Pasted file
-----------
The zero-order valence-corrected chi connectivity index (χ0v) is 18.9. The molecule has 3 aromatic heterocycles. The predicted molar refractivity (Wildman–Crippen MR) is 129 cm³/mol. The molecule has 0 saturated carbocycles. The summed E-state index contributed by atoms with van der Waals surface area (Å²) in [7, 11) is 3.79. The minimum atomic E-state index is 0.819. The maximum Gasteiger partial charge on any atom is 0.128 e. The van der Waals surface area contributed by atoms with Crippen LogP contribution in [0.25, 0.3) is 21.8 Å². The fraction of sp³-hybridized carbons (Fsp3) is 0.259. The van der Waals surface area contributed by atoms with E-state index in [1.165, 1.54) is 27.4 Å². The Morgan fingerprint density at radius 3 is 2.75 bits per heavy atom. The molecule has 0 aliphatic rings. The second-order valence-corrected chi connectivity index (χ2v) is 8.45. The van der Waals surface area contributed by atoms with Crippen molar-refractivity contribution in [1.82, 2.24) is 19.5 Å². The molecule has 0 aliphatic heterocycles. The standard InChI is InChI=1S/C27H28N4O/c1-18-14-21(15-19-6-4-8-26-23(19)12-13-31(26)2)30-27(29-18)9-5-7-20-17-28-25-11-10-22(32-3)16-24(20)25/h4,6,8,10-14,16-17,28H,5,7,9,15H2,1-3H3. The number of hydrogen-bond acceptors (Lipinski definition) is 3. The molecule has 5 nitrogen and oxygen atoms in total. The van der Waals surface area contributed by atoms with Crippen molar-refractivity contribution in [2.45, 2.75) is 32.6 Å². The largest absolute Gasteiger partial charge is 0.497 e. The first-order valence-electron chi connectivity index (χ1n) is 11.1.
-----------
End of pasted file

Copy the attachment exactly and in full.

The zero-order valence-corrected chi connectivity index (χ0v) is 18.9. The molecule has 3 aromatic heterocycles. The predicted molar refractivity (Wildman–Crippen MR) is 129 cm³/mol. The molecule has 0 saturated carbocycles. The summed E-state index contributed by atoms with van der Waals surface area (Å²) in [7, 11) is 3.79. The minimum atomic E-state index is 0.819. The maximum Gasteiger partial charge on any atom is 0.128 e. The van der Waals surface area contributed by atoms with Crippen LogP contribution in [0.25, 0.3) is 21.8 Å². The fraction of sp³-hybridized carbons (Fsp3) is 0.259. The van der Waals surface area contributed by atoms with E-state index in [1.165, 1.54) is 27.4 Å². The Morgan fingerprint density at radius 3 is 2.75 bits per heavy atom. The molecule has 0 aliphatic rings. The second-order valence-corrected chi connectivity index (χ2v) is 8.45. The van der Waals surface area contributed by atoms with Crippen molar-refractivity contribution in [1.82, 2.24) is 19.5 Å². The molecule has 0 aliphatic heterocycles. The standard InChI is InChI=1S/C27H28N4O/c1-18-14-21(15-19-6-4-8-26-23(19)12-13-31(26)2)30-27(29-18)9-5-7-20-17-28-25-11-10-22(32-3)16-24(20)25/h4,6,8,10-14,16-17,28H,5,7,9,15H2,1-3H3. The number of hydrogen-bond acceptors (Lipinski definition) is 3. The molecule has 5 nitrogen and oxygen atoms in total. The van der Waals surface area contributed by atoms with Crippen molar-refractivity contribution in [2.45, 2.75) is 32.6 Å². The largest absolute Gasteiger partial charge is 0.497 e. The first-order valence-electron chi connectivity index (χ1n) is 11.1.